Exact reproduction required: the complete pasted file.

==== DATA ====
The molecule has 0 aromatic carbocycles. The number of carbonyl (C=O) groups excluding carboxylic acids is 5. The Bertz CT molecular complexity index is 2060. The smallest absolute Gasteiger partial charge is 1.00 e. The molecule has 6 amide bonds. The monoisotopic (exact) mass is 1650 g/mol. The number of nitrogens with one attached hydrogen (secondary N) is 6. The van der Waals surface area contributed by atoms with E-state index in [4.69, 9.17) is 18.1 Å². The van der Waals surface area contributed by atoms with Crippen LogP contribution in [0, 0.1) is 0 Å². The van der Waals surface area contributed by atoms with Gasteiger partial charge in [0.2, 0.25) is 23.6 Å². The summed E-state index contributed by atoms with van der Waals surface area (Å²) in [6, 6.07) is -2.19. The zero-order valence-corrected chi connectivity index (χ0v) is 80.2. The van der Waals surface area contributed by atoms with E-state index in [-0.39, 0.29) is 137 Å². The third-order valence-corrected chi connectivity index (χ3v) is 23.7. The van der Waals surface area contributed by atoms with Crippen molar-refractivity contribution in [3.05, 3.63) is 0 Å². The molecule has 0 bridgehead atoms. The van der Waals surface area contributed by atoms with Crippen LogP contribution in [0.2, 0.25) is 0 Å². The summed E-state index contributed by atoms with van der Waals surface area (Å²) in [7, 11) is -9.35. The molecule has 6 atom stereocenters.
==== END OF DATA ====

The molecule has 0 aromatic carbocycles. The number of carbonyl (C=O) groups excluding carboxylic acids is 5. The Bertz CT molecular complexity index is 2060. The smallest absolute Gasteiger partial charge is 1.00 e. The molecule has 6 amide bonds. The monoisotopic (exact) mass is 1650 g/mol. The number of nitrogens with one attached hydrogen (secondary N) is 6. The van der Waals surface area contributed by atoms with E-state index in [4.69, 9.17) is 18.1 Å². The van der Waals surface area contributed by atoms with Crippen LogP contribution in [0, 0.1) is 0 Å². The van der Waals surface area contributed by atoms with Gasteiger partial charge in [0.2, 0.25) is 23.6 Å². The summed E-state index contributed by atoms with van der Waals surface area (Å²) in [6, 6.07) is -2.19. The zero-order valence-corrected chi connectivity index (χ0v) is 80.2. The van der Waals surface area contributed by atoms with E-state index in [-0.39, 0.29) is 137 Å². The third-order valence-corrected chi connectivity index (χ3v) is 23.7. The van der Waals surface area contributed by atoms with Crippen molar-refractivity contribution in [3.05, 3.63) is 0 Å². The molecule has 0 bridgehead atoms. The van der Waals surface area contributed by atoms with Crippen LogP contribution in [0.2, 0.25) is 0 Å². The summed E-state index contributed by atoms with van der Waals surface area (Å²) in [7, 11) is -9.35. The molecule has 6 atom stereocenters.